Sunday, September 27th, 2015 is a full moon, and the date of this year’s Chinese Moon Festival (also called Mid-Autumn Festival) — which is also celebrated in Vietnam and Japan (and elsewhere in Asia, too) with moon gazing and the eating of special foods, such as round white dumplings in Japan or in China, the famous moon cakes.

As a bonus, this year’s full moon is extra special, being a super moon, and blood moon/partial eclipse. All of this lunar magnificence is enough to even get us Westerners outside and gazing at the moon.

I like the idea of all of us looking up at the sky on Sunday night, connected as a human family, united in pondering the beauty of the universe and the elegant cycles of the natural world.

Maybe this year we can all celebrate a moon festival of our own, even if this isn’t part of our usual cultural tradition. Instead of moon cakes and dumplings, we could make some other kind of celebratory food–I’m thinking about making some little round crepes with red berry sauce to celebrate the blood moon.

Or perhaps our new traditions won’t involve food, but crafts, or songs, or copious toasting–or maybe we can just all stand outside and howl at the moon. It would do us some good, I think.

What is a blood moon anyway, you ask? It’s a moon stained red by the Earth’s shadow.

What’s a super moon? It’s a full moon which is as close to Earth as it can be in its elliptical orbit, making it appear extra large in the sky.

For more authoritative information on this lunar event, and for best viewing times and the like, check out Sky & Telescope. Erik is a big astronomy geek, and he gives Sky & Telescope a double thumbs up.

And as for us, we’ll be out on the porch Sunday night, thinking of all you guys.

Lost from the cradle of connection: the high price of driving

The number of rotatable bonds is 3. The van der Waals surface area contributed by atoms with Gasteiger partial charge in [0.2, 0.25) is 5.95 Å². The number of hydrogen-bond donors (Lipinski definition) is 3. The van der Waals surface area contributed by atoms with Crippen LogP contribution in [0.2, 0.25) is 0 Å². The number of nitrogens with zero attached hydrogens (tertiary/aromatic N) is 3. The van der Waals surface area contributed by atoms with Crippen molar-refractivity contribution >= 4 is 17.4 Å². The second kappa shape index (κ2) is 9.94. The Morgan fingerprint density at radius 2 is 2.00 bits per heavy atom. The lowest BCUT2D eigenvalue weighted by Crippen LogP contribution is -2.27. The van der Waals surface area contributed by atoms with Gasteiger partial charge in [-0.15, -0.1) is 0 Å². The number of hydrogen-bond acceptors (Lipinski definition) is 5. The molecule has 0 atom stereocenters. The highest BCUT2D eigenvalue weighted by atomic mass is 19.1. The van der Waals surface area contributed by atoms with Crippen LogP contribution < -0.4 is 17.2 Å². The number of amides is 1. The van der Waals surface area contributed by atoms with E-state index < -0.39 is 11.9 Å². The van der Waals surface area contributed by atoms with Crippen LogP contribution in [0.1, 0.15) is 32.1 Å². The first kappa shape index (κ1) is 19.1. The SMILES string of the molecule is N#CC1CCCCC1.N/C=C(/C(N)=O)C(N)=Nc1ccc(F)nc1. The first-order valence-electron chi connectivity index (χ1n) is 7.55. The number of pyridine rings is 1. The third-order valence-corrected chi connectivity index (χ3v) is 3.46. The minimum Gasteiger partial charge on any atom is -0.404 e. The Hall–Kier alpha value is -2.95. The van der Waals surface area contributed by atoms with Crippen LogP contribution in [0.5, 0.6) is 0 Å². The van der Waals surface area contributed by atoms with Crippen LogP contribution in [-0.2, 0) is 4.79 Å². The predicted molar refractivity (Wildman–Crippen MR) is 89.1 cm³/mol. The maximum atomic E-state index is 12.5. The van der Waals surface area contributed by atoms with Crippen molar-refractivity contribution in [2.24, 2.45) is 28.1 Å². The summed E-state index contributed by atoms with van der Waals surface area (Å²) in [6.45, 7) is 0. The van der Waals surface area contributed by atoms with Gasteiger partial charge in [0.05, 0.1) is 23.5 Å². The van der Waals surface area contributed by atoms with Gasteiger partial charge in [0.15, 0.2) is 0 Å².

P32 investigates a camera, February 2015 (National Park Service)

On August 10 of this year, sometime in the early morning, a young mountain lion known to us as P32 was killed on the Interstate 5 near Castaic.

He had been tracked by researchers for two years–and appeared on the local news now and then– as he traversed the borderlands of our civilization, crossing our roads and slinking through our backyards as he made his way from wild space to wild space, traveling all the way from the Santa Monica Mountains to Pyramid Lake. Cameras caught him making four freeway crossings in the past, and certainly he made more  He had to cross highways. An adult mountain lion needs about 200 miles of home range to make a living.

State officials call his death “Sad, but not surprising.”

On August 10th, P32 became “roadkill.” Roadkill is an odd term, isn’t it?  The road didn’t kill P32, a driver did.

There’s some odd blameshifting going on there. The term roadkill implies that no one is at fault. It also seems to indicate that roads will kill, inevitably, and any creature hit by a car was stupid to be on the road in the first place. They should know the rules: step on our roads and you die.

After the collision, the animal is denigrated by the means of its death to a nonentity. P32 ceased to be a lion and became roadkill–and roadkill is a joke.

How big of a joke? According to the Humane Society, one million animals die on U.S. roads every day.

Yes, one million every day.